This is what we shared with the doctor:
'Our 2-year-old son Joseph is as cute as a button and a joy to be around, but we cannot overlook his odd behaviors. For example, when we call his name, he does NOT look at us. He does not seem to hear us. We had his hearing tested and the results were “normal”. Why does he walk on his toes? Why is he not aware of the world around him? For example, he does not acknowledge a new person walking into the room. Joe cannot play with toys appropriately no matter how many times we show him. Whether it is a ball, car, shape sorter or book, he does the same thing, spin them. When I sit down next to him to read a book, he immediately stands up and walks away. Why doesn’t he talk? Why does he not seem to understand me? He cannot follow any direction. Even simple ones like “Where’s Mommy?” Why does he jump up and down and flap his hands when he is excited? Why does he cover his ears to certain noises? Why does he make high pitched screams when he is “playing”? If kids are playing on the left side of the room, Joe moves to the right side of the room. Why does he laugh uncontrollably at nothing?'
The answer to all these questions and behaviors was AUTISM.
Autism impacts 1 in 166 children. 4 out 5 children diagnosed are boys. There is no known cause or cure for autism. It is, in my opinion, a silent epidemic. Maybe Discovery Toys can help, not just by supporting parents of children with autism like me, and children with autism like our Joe with wonderful products, tips and testimonials, but by helping us to feel able to talk about it. That’s why the foundation, Autism Speaks, must have selected its name, to bring autism out into the open.
From the moment DISCOVERY TOYS® products began arriving at my door, the door to my son’s mind began to open. But these products mean more to my family than most would ever understand.
Did Joe immediately begin to use the products like they were meant to be used? No, not even close, but at least he was interested. And interest goes a LONG way for children on the Spectrum. Because he was interested in the products, he was motivated to learn how to use them. A BIG positive!
BUSY BUGS was the first DISCOVERY TOY® product I opened from my Rocket Start Kit. Every child with autism has their little quirks or “stims”. Joe’s is picking up items that are the same and dropping them one by one. It actually is very impressive. Even his Occupational Therapist (OT ) has marveled at how many objects Joe can fit into his cute little hands. As I opened up the box for the first time, he screamed in excitement. His hands literally dove into the box as he picked up bugs and began running around the house dropping them. I brought him back to the table, this time only giving him 6 red bugs and the all red square card. With my hand over his, (known in the autism world as “full manual guidance”, or “hand-over-hand”), I showed him how to match the red bug to the red square. For 3 months I worked with Joe on this skill and one day he just did it; independently. He can now independently complete up to card 3!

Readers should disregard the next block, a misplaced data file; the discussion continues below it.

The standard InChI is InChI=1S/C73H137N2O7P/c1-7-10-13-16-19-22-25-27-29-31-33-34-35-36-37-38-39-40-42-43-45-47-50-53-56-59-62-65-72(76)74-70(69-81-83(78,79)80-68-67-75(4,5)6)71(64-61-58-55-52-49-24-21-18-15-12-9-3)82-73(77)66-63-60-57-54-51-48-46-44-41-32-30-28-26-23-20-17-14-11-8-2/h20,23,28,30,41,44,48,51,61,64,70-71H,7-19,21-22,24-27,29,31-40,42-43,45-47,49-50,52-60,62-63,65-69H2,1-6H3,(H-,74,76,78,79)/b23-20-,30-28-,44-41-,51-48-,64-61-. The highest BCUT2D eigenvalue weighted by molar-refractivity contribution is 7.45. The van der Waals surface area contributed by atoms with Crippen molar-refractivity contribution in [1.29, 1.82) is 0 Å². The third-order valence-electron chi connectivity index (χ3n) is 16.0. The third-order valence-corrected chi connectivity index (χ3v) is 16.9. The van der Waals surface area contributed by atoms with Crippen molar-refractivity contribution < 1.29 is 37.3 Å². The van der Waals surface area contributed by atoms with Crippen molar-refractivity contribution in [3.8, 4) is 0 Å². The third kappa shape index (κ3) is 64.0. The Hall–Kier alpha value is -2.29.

In my opinion, ROLL & PLAY is the best “floor time” therapeutic product for children on the Spectrum. Most young children with autism are unable to talk and have audio processing issues. This means they are unable to decipher or decode what we are saying. However, many are successful at understanding and interpreting a picture. For this reason, many children on the Spectrum begin communicating through PECS (Picture Exchange Communication System). When my son was younger and wanted a drink, he was unable to verbally express his need in the form of the spoken word, “drink”, “cup” or “juice”. Instead he removed a wallet sized picture of a sippy cup from our refrigerator door and handed it to me. He was “exchanging” a picture for the item. He was communicating through pictures. ROLL & PLAY is “PECS in a box”. We have used ROLL & PLAY to teach Joe the parts of the body, gross motor skills imitation and how to follow directions, (“find something yellow”). Gross Motor Imitation is a prerequisite to expressive language (spoken words). This is also a game Joe’s big sister Renee (age 5) can play with him. Imagine having a brother very close to your age (they are 17 months apart) who has no idea how to “play”. With this product it is bridging that gap and providing a means for my children to interact!
I recommend to EVERY FAMILY of autism IT’S A MATCH! When Joseph was completely non-verbal and we had no idea what he was capable of in an academic sense. Well, through IT’S A MATCH! we found out he knows his letters, numbers, shapes, colors, and animals. It also reinforces matching, which is a HUGE educational program for children on the Spectrum. From that moment on, we changed the programs in Joe’s therapy, we kicked it up a notch and that has made all the difference. He has progressed more in the last 18 months than I thought was possible. Joe not only can identify his letters, numbers, shapes, colors and animals through matching, but he can SAY THEM!
SPLASH ROCKET has become Joe’s favorite DISCOVERY TOY® product. Therefore, it has become Joe’s “most preferred reinforcer”. What is a reinforcer? A reinforcer is the reward that Joe earns for doing what is asked. Most of this summer you could find me in my back yard with flashcards and a SPLASH ROCKET. I would show Joe a flashcard, if he was able to identity the object and say the word, (“expressive label”), I would blast off the rocket. It is his reward for doing something he finds very difficult to do. Through the efforts of Joe’s dedicated teachers and SPLASH ROCKET as a reinforcer, he is able to identify and verbally express close to 200 words!
I share my stories today to give you an opportunity to learn how autism can affect a child and how important it is to support the child and their FAMILY. [If you sell Discovery Toys] you are making a difference! You are providing these families with affordable educational products, potential reinforcers, and fantastic therapeutic tools.